Soy Derivatives for Control of Hot Flashes in Men on Androgen Deprivation Therapy

This study has been completed.
Sponsor:
Collaborator:
Amgen
Information provided by:
University of Kansas
ClinicalTrials.gov Identifier:
NCT00594620
First received: January 3, 2008
Last updated: May 10, 2011
Last verified: May 2011
  Purpose

To determine the efficacy of soy/isoflavone supplementation on hot flashes in men who are being treated with luteinizing hormone-releasing hormone (LHRH) agonist therapy for control of advanced prostate cancer


Condition Intervention Phase
Prostate Cancer
Dietary Supplement: Flav-ein capsules
Drug: Placebo
Phase 2

Study Type: Interventional
Study Design: Allocation: Randomized
Endpoint Classification: Efficacy Study
Intervention Model: Single Group Assignment
Masking: Double Blind (Subject, Investigator)
Primary Purpose: Treatment
Official Title: A Prospective Trial of Soy Derivatives for Control of Hot Flashes in Men on Androgen Deprivation Therapy

Resource links provided by NLM:


Further study details as provided by University of Kansas:

Primary Outcome Measures:
  • efficacy of using isoflavones as safer alternative to synthetic estrogens [ Time Frame: 16 Weeks ] [ Designated as safety issue: Yes ]

Enrollment: 11
Study Start Date: August 2004
Study Completion Date: April 2010
Primary Completion Date: April 2010 (Final data collection date for primary outcome measure)
Arms Assigned Interventions
Experimental: 1
Subjects receive supplement
Dietary Supplement: Flav-ein capsules
Soy/isoflavone supplementation
Placebo Comparator: 2
Subjects will receive placebo
Drug: Placebo
Placebo

Detailed Description:

Literature has shown that low dose estrogens can control hot flashes in men on androgen deprivation but with a high risk of thromboembolic events. Soy derivatives that contain isoflavones, a type of phytoestrogen, have been evaluated in peri-menopausal women as a possible safer alternative to synthetic estrogens but there has not been a similar study performed on their effect in men on androgen deprivation therapy for prostate cancer.

  Eligibility

Ages Eligible for Study:   18 Years and older
Genders Eligible for Study:   Male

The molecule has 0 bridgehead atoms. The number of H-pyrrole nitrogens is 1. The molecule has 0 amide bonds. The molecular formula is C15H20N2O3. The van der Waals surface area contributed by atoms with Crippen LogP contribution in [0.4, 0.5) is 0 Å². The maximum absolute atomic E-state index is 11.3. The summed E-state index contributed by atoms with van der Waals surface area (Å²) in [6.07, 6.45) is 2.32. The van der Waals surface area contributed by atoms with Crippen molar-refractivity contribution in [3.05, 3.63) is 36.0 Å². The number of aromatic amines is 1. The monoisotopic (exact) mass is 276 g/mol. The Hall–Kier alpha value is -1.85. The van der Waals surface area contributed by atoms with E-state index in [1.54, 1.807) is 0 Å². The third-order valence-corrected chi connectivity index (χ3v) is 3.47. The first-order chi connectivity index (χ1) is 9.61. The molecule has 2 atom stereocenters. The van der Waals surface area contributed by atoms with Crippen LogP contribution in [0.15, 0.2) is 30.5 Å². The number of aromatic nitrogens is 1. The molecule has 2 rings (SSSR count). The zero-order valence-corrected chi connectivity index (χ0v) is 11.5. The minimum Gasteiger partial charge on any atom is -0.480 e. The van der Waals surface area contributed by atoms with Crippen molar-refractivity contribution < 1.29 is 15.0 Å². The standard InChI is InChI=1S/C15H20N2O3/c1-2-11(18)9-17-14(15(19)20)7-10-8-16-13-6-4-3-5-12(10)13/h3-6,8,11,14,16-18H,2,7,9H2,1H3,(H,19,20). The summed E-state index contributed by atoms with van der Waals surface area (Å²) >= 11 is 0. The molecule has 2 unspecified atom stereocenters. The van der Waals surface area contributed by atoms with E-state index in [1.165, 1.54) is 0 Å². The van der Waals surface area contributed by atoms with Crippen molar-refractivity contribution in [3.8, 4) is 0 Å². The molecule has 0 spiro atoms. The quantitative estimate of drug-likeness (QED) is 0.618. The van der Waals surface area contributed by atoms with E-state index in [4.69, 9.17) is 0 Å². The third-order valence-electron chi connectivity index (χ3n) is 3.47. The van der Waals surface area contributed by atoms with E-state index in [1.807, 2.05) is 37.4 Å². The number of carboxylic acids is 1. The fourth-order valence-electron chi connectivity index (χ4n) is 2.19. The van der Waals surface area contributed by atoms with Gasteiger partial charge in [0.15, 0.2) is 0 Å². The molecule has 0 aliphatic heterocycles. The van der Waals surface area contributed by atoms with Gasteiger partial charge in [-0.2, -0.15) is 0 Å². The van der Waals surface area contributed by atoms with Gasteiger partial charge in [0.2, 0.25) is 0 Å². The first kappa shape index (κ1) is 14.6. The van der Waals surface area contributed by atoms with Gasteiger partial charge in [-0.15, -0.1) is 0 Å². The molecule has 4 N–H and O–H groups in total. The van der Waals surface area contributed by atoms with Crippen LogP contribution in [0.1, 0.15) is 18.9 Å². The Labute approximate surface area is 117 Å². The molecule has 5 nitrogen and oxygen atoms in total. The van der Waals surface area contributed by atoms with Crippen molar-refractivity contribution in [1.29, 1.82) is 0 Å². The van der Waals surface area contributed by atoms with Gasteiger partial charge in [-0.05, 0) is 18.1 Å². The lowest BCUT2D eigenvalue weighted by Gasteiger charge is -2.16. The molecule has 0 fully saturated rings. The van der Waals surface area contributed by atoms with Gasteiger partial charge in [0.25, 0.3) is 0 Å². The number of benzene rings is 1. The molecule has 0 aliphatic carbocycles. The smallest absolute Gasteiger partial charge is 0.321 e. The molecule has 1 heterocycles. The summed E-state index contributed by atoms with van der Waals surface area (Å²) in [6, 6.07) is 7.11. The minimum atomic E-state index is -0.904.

Accepts Healthy Volunteers:   No
Criteria

Inclusion Criteria:

  • Histologically proven adenocarcinoma of prostate with treatment of prostate cancer (radical prostatectomy, radiation therapy, etc.)
  • had biochemical/clinical relapse and started on antiandrogens
  • have documented history of hot flashes

Exclusion Criteria:

  • History of MI, DVT, CVA
  • peanut allergy
  • untreated hypothyroidism
  • must be off other medical treatment for hot flashes for 2 weeks before enrollment in this study
  Contacts and Locations
Choosing to participate in a study is an important personal decision. Talk with your doctor and family members or friends about deciding to join a study. To learn more about this study, you or your doctor may contact the study research staff using the Contacts provided below. For general information, see Learn About Clinical Studies.

Please refer to this study by its ClinicalTrials.gov identifier: NCT00594620

Locations
United States, Kansas
University of Kansas Medical Center
Kansas City, Kansas, United States, 66160
Sponsors and Collaborators
University of Kansas
Amgen
Investigators
Principal Investigator: Jeffrey M. Holzbeierlein, MD University of Kansas
  More Information

No publications provided

Responsible Party: Jeffrey M. Holzbeierlein, MD, University of Kansas Medical Center
ClinicalTrials.gov Identifier: NCT00594620     History of Changes
Other Study ID Numbers: 9639
Study First Received: January 3, 2008
Last Updated: May 10, 2011
Health Authority: United States: Institutional Review Board

Additional relevant MeSH terms:
Prostatic Neoplasms
Genital Diseases, Male
Genital Neoplasms, Male
Neoplasms
Neoplasms by Site
Prostatic Diseases
Urogenital Neoplasms
Androgens
Hormones
Hormones, Hormone Substitutes, and Hormone Antagonists
Pharmacologic Actions
Physiological Effects of Drugs

ClinicalTrials.gov processed this record on October 23, 2014